Giorgio Moroder: Together in electric dreams

As he prepares for his Irish visit, Giorgio Moroder talks Flashdance, Donna Summer and Daft Punk with Ed Power

Giorgio Moroder: Together in electric dreams

IN THE summer of 1977, Italian producer Giorgio Moroder invented the modern pop song with I Feel Love, a dance-floor juggernaut recorded with (and credited to) singer Donna Summer.

Its impact was immediate and far-reaching – Moroder likes to tell an anecdote about Brian Eno bursting in on David Bowie as the pair were recording Heroes in Berlin, waving the 12-inch, eight-minute version of I Feel Love. “This is it,” Eno is supposed to have told Bowie. “This is the future.”

Now, at age 74, Moroder is tearing up the rulebook again. He has reinvented himself as a superstar DJ, touring the same megabucks circuit as blinged-up deck spinners David Guetta and Calvin Harris. Moroder will showcase his DJing skills at the Metropolis Festival in Dublin this weekend, at which he will also participate in a rare public interview.

“In today’s record industry you don’t make a lot of money from selling records,” he says.

“DJs are becoming bigger and bigger. A guy like Calvin Harris can earn $40 million a year – you have to be a big rock artist or movie star to bring in those amounts.”

Moroder was born in South Tyrol near Italy’s border with Austria and, though nominally Italian, speaks English with a pronounced German accent. His music, for its part, pulsates with a teutonic relentlessness. He explains that I Feel Love was written with the explicit goal of pushing boundaries and upending convention. It achieved exactly that, quicksilver beats and sci-fi production creating a blueprint for the contemporary pop scene.

“I really put a lot of thought into that project,” says Moroder, from his home in Beverly Hills. “The concept was to have songs in the style of the ’50s, ’60s, and ’70s. I had done all that. Now, it was time to do something that looked to the future – that would make sense 20 or 30 years later. The fact it was all electronic gave it a feel for the future.”

He wasn’t operating in a vacuum. By the late ’70s, electronic music was beginning to cohere into a recognizable genre, spearheaded by innovators such as Kraftwerk and Tangerine Dream. Moroder did not see himself in competition with these acts. He felt they were all hurtling towards the 21st century at the same breakneck speed.

“I really liked those groups, especially Tangerine Dream because they had some great lines,” he says. “Kraftwerk’s minimalist sounds were beautiful also – they were the guys who made electronic music what it is today.”

Moroder discovered Summer in Munich, where she was working as a part-time model (he was already an established hit-maker in the German-speaking world). Together they crafted several disco classics that stand toe to toe with I Feel Love, including Love To Love You Baby and Hot Stuff. These made Summer internationally famous and also brought attention to Moroder.

He was soon in demand as a soundtrack composer. Here, too, he left an indelible imprint, beginning with The Chase, the glittering, stripped-down theme to Alan Parker’s 1978 Turkish prison drama Midnight Express.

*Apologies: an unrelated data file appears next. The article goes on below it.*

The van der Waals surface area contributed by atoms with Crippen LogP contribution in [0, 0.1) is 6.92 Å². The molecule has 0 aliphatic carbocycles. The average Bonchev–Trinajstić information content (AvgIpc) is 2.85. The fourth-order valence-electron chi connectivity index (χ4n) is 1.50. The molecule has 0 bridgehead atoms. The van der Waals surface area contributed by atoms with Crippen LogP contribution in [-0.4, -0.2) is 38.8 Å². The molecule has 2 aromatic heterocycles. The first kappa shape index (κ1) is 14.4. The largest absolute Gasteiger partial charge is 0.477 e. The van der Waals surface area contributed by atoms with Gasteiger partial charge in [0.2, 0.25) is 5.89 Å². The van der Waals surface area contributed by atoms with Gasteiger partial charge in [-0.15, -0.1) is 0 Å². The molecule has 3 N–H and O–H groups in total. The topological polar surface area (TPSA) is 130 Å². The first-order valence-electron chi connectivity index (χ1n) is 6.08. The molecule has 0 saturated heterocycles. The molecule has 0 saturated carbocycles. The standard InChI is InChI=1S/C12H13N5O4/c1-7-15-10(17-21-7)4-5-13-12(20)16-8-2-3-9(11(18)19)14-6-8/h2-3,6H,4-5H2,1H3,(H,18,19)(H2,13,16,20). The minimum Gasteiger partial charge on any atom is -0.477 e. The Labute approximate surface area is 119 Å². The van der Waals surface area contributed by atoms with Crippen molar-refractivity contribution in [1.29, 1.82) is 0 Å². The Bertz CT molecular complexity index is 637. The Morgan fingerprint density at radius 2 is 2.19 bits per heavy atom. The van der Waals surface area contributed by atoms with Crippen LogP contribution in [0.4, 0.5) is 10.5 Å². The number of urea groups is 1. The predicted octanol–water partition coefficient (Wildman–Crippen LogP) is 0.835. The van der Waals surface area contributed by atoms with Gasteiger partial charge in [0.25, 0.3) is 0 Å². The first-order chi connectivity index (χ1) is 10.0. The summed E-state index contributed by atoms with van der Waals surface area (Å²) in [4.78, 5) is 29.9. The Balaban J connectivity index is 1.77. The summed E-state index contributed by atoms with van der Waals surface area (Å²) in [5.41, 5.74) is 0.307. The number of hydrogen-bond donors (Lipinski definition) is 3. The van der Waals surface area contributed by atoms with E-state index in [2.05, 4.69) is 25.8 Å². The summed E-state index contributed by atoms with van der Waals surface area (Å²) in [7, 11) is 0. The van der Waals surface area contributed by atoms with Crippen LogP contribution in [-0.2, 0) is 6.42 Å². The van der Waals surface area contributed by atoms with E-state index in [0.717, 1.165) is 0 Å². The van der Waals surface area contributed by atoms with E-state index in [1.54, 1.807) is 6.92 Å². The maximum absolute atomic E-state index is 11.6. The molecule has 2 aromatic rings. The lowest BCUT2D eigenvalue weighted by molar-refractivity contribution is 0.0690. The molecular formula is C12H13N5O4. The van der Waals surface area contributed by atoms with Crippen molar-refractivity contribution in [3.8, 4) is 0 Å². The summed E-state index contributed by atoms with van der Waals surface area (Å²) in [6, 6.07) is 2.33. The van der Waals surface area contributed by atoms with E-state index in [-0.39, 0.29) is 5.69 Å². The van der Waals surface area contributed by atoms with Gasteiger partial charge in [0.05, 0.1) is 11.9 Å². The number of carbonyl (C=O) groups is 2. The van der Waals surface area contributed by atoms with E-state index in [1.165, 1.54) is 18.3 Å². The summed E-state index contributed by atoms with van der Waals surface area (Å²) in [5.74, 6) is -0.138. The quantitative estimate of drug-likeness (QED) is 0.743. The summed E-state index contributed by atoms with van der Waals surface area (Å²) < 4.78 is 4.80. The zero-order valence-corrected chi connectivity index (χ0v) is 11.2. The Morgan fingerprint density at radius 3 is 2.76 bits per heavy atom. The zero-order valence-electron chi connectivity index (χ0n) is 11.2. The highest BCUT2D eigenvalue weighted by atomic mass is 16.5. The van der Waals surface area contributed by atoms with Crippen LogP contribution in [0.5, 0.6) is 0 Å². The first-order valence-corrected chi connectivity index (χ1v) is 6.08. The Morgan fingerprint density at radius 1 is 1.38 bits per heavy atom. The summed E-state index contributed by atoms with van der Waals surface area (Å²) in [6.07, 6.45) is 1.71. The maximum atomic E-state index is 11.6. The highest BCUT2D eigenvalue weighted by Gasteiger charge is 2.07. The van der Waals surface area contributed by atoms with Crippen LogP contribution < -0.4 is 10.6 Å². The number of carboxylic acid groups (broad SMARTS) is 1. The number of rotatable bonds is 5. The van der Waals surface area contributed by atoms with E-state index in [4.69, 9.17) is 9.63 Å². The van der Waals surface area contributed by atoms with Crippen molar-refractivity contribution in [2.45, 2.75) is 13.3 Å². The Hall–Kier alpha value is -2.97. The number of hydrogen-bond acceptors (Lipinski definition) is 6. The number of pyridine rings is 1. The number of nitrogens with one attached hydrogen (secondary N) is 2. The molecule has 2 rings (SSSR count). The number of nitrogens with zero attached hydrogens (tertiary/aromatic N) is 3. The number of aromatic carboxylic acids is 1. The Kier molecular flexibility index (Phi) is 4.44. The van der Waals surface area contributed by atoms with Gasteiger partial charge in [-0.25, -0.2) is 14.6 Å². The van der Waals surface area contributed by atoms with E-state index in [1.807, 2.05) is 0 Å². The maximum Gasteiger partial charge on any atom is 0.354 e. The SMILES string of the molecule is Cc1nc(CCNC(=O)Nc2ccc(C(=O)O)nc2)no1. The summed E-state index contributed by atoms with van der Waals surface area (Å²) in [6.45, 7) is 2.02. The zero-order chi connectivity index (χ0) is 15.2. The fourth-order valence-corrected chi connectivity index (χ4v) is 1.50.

“The movies came to me,” Moroder remembers. “Alan Parker said he wanted me to create something for Midnight Express that had the sound of I Feel Love. I made The Chase which worked quite well. For the rest of the soundtrack, he gave me absolute freedom to do whatever I wanted.”

He was quickly the toast of Hollywood. Moroder won an Oscar for Flashdance…What A Feeling, from the movie Flashdance, collaborated with Limahl on the title song for the NeverEnding Story and penned Take My Breath Away and Danger Zone for Top Gun.

“Those were very positive experiences,” he recalls. “It was exhausting from time to time. However, to work with [hard-charging Top Gun producer] Jerry Bruckheimer and all those directors and producers was incredibly exciting. I didn’t have too many weekends off in those years. I loved it.”

By the ’90s, he was taking a step back. Hollywood had made him wealthy and his position as one of the godfathers of electronic music seemed assured. So he indulged other interests, launching his own line of cognac and developing a 16-cylinder sports car with a team of former engineers from Lamborghini

He had drifted into semi-retirement when French electro duo Daft Punk got in touch and wondered if he might narrate a spoken word tribute they had written about him. Giorgio By Moroder would become a centre-piece of the group’s Grammy-winning Random Access Memories LP.

“I was spending a lot of time on the golf course – maybe too much time,” says Moroder. “I had done so many other things - created a car, done computer-generated art. Almost everything to avoid music.”

With Daft Punk jolting the public’s memory, Moroder was suddenly a name to drop once more and several major labels clamoured for his signature. Released over the summer his Déjà Vu LP proved a worthwhile comeback, with artists such as Britney Spears and Kylie Minogue collaborating with the producer on a sequence of high-tempo dance excursions

“I started DJing and it was pointed out to me that the more hits you have the bigger the fee. After Daft Punk won a Grammy for Random Access Memories, I had lot of offers to do an album. You don’t say no at 74 – how many other chances will you get? To go back into the studio, with a budget and start working again, was fantastic.”

Giorgio Moroder appears at Metropolis festival, RDS, Dublin Sunday. The festival runs Saturday and Sunday at multiple venues across the RDS

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